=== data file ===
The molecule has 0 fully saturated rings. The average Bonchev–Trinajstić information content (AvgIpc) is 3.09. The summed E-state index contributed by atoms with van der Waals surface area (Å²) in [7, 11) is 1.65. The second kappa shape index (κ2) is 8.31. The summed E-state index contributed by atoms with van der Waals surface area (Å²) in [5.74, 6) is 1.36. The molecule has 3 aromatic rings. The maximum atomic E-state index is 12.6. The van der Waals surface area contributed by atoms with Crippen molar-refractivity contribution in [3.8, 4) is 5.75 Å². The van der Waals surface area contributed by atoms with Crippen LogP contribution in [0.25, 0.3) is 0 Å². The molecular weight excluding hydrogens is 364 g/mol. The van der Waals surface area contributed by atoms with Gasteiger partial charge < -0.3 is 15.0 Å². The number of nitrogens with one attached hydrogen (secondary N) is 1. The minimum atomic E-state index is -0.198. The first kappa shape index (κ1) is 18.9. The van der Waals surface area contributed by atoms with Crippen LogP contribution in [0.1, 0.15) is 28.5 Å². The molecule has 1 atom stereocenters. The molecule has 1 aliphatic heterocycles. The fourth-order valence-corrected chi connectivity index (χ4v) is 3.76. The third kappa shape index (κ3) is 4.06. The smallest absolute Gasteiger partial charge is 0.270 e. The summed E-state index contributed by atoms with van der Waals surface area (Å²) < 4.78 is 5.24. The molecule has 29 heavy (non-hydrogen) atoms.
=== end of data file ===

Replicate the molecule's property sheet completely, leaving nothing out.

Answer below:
The molecule has 0 fully saturated rings. The average Bonchev–Trinajstić information content (AvgIpc) is 3.09. The summed E-state index contributed by atoms with van der Waals surface area (Å²) in [7, 11) is 1.65. The second kappa shape index (κ2) is 8.31. The summed E-state index contributed by atoms with van der Waals surface area (Å²) in [5.74, 6) is 1.36. The molecule has 3 aromatic rings. The maximum atomic E-state index is 12.6. The van der Waals surface area contributed by atoms with Crippen molar-refractivity contribution in [3.8, 4) is 5.75 Å². The van der Waals surface area contributed by atoms with Crippen LogP contribution in [0.25, 0.3) is 0 Å². The molecular weight excluding hydrogens is 364 g/mol. The van der Waals surface area contributed by atoms with Gasteiger partial charge < -0.3 is 15.0 Å². The number of nitrogens with one attached hydrogen (secondary N) is 1. The minimum atomic E-state index is -0.198. The first kappa shape index (κ1) is 18.9. The van der Waals surface area contributed by atoms with Crippen LogP contribution in [0.1, 0.15) is 28.5 Å². The molecule has 1 atom stereocenters. The molecule has 1 aliphatic heterocycles. The fourth-order valence-corrected chi connectivity index (χ4v) is 3.76. The third kappa shape index (κ3) is 4.06. The smallest absolute Gasteiger partial charge is 0.270 e. The summed E-state index contributed by atoms with van der Waals surface area (Å²) < 4.78 is 5.24. The molecule has 29 heavy (non-hydrogen) atoms.